Post evaluation monitoring will be to see if what has been provided above has been fully understood and useful to assist successful passing of the examination, and then used on future projects to demonstrate the effectiveness and value of what a Project Control Practitioner provides to the project team, and decision-making process.

References

  • Guild of Project Controls. (October 3, 2015). M10-5 – Configuration Management – Guild of project controls compendium and reference (CaR) | Project controls – planning, scheduling, cost management and forensic analysis (Planning Planet). Retrieved November 01, 2017 from http://www.planningplanet.com/guild/gpccar/managing-change-configuration-management
  • Davis, G. (2009, May 8). Software configuration management. Retrieved from https://www.slideshare.net/guy_davis/software-configuration-management-1405640
  • Eaton, D. (2007, February 22). Configuration management tools summary [Web log post]. Retrieved from http://www.daveeaton.com/scm/CMTools.html

 

W23_SJP_Knowledge Enhancement for GPC ELPC Examinations (Part 2)

 

Issue Identification and Appraisal

As mentioned in the Blog 22, the final few blogs will look at areas where my knowledge is lacking and needs to be enhanced in order to increase my opportunities for be in good standing for doing the final examination.

The GPC’s self-assessment questionnaire uncovered a few deficient knowledgeable areas that need addressing. In order to better understand the subject areas development of blogs to assist learning about the areas is a way to better absorb the content. The final few blogs will all have the same problem statement, “What subject areas need knowledge advancement prior to undertaking the GPC Expert Level Project Controls examination?”

Feasible Alternatives

The deficient subject areas can be termed feasible alternatives, and these are:

  • Monte Carlo Simulation
  • Configuration Management
  • BIM Modelling
  • Project Forensics
  • Stakeholder Engagement – covered in Blog 22
  • Contract Selection
  • Management Competencies

The above list is based on the results from the GPC’s self-assessment which was performed in May’2017 and is a summary of seven areas that need enhancement in the coming weeks. Hopefully a blog can be developed for each item during the remaining weeks the course runs. For Blog 23, the subject will be “Monte Carlo simulation’, a subject the author is familiar with regarding the process and inputs required but not the setting-up and running of a full simulation for either Cost or Schedule. Initially the course provided a demo copy of “Palisade’s @Risk” software, but this has since expired, and the purchase cost of a package is very expensive, therefor this blog will use RiskAMP as the software to develop the model(s) and produce the result(s). RiakAMP can be downloaded from the internet at https://www.riskamp.com/download with a 30-day trial available in order to decide to purchase or not, with a single-user license costing around $130 for the “Personal & Learning Edition”.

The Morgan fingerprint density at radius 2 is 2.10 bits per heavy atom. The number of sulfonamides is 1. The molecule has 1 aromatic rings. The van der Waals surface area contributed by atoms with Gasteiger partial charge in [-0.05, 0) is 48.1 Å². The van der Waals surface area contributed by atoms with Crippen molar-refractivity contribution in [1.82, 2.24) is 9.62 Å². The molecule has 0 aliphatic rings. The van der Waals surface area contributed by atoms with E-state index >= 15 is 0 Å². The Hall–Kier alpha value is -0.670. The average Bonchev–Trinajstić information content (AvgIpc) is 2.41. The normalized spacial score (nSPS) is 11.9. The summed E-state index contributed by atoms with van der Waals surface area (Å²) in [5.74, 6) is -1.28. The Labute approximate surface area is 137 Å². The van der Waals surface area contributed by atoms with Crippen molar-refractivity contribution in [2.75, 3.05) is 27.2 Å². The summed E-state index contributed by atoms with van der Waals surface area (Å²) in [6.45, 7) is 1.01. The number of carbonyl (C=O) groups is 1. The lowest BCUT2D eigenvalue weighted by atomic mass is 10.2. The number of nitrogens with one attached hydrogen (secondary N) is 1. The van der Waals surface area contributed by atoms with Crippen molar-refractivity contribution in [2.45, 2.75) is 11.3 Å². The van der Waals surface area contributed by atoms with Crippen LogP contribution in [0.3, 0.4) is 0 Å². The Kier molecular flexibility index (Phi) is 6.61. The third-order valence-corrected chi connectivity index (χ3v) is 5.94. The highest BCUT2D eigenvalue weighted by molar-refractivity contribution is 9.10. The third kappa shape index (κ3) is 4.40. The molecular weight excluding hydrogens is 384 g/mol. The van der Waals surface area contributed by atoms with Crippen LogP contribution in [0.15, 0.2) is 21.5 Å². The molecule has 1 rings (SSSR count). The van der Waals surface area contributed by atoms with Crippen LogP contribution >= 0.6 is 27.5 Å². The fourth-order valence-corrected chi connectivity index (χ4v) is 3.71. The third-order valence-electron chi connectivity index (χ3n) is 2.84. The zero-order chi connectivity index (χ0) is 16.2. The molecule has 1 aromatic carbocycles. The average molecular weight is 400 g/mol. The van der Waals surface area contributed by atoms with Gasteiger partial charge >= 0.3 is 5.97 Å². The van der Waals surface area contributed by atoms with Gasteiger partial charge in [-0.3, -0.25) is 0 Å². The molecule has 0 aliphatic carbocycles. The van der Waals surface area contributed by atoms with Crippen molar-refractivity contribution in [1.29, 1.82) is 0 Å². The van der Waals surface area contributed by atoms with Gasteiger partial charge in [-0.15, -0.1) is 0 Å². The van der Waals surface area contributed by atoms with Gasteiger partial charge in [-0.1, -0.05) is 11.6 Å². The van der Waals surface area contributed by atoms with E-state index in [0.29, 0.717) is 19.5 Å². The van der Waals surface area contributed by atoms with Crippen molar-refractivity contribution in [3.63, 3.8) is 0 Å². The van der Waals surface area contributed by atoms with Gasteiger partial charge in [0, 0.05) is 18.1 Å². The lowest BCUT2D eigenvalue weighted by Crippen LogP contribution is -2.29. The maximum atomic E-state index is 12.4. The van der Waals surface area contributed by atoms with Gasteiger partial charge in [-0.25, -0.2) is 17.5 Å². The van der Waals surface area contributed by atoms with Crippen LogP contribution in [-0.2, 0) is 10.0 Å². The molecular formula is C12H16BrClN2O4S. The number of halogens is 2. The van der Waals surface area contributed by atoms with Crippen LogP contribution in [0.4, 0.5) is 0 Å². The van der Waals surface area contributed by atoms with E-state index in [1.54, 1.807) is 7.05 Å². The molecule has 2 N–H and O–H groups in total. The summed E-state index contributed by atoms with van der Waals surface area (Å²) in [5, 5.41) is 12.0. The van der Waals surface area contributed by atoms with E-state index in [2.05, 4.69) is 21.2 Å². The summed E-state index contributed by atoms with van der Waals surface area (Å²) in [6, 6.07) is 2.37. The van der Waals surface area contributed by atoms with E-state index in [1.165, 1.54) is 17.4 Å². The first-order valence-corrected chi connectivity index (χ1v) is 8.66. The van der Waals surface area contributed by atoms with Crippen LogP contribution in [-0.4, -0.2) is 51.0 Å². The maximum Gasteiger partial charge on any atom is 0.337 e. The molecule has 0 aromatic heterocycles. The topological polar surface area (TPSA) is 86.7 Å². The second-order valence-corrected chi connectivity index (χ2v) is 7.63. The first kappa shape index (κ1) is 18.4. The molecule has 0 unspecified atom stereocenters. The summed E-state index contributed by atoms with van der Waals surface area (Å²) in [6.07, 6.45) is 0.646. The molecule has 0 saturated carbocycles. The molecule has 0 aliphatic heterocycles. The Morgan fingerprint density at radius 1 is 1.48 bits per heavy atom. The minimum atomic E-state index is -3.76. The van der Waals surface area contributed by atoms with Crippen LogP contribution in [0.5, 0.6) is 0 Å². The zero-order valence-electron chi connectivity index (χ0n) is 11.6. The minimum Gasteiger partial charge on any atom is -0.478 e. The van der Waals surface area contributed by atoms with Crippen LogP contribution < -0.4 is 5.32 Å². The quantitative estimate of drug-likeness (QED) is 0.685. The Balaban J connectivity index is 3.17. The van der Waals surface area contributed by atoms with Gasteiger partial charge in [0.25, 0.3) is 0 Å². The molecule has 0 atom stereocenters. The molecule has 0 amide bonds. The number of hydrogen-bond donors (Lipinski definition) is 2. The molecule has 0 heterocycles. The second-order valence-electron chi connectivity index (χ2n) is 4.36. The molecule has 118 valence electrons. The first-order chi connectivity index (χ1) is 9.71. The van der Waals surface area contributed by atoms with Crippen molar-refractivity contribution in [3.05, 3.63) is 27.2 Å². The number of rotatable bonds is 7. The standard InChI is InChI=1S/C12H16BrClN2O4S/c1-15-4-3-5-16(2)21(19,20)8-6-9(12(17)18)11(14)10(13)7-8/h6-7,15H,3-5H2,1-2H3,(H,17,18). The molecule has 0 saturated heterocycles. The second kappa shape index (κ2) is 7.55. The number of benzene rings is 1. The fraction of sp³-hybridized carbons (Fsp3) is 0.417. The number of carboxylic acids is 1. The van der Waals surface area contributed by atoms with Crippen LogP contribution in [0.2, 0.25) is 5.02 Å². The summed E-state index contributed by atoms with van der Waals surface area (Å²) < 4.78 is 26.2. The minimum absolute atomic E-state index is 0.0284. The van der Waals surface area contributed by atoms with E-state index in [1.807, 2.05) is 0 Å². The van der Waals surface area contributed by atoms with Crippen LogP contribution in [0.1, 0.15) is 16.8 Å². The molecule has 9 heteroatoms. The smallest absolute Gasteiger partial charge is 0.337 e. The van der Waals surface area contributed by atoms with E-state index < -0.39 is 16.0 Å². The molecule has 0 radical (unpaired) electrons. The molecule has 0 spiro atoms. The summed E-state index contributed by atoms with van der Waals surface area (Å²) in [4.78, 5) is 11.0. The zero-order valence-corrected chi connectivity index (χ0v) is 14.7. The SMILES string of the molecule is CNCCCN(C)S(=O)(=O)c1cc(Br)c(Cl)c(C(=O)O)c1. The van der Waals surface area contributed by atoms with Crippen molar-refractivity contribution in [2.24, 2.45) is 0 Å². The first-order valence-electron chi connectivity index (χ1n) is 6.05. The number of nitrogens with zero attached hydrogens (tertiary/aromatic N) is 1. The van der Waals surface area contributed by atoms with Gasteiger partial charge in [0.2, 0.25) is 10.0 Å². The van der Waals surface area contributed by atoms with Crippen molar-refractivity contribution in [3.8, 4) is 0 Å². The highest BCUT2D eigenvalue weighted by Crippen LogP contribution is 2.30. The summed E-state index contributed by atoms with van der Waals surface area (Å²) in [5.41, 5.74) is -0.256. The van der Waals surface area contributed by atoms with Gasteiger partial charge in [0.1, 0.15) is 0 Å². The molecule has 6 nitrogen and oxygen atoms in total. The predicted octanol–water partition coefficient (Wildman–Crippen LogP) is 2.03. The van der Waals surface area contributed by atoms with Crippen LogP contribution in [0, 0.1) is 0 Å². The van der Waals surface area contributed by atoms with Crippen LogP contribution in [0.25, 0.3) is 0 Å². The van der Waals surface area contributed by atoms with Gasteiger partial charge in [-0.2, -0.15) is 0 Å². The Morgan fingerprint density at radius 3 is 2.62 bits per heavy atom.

Develop the Outcomes for each

Each remaining blog will develop an outcome for each ‘Feasible alternative’ (FA) subject as the subject gets reviewed, it will not identify an outcome for the other FA’s in that blog.

The use of Monte-Carlo simulation is defined in several modules within the GPCCAR, M04-4 “Assess, Categorize, Prioritize and Quantify Risks or Opportunities”, M07-10 “Conducting a Schedule Risk Analysis”, M08-7 “Validate the Time & Cost Trade-Offs” and M08-9 “Conducting A Cost Risk Analysis”. Each module provides a brief overview of what is required, but is short in assisting the Project Control Professional (PCP) in development of a model. This is probably the best approach as these types of simulations tend to be specialized and interpretation of the results need to be carefully transmitted to the project team and stakeholders.

Review of the GPC self-assessment items shows that there are four items to be addressed, see table 1 below.

Table 1 – Monte-Carlo items in GPCCAR Self-assessment

Selection Criteria

The criteria for this blog is going to use the conceptual project that was used during the development of the authors Paper 5, and blogs 18, 19 and 20.

Figure 1 – Conceptual Project Estimate & Schedule

Analysis and Comparison of the Alternatives

As mentioned above, there are four items requiring answers so they will be dealt with individually in order to satisfy what maybe be requested in the pending examinations.

Item 1 – Set-up and Run a Schedule Risk Assessment

As this is a summary schedule as opposed to a level 4 detailed schedule, results will vary, the more detailed the schedule the better results that can be obtained, however it also takes time to set-up, but for blog purposes, this level of detail is great and demonstrates the process that will be performed to get the results. One area that the author has not included here is the use of a risk register whereby specific risks are identified against specific schedule activities. In this example estimates for ‘Best’ and ‘Worst’ durations have been assumed (see below).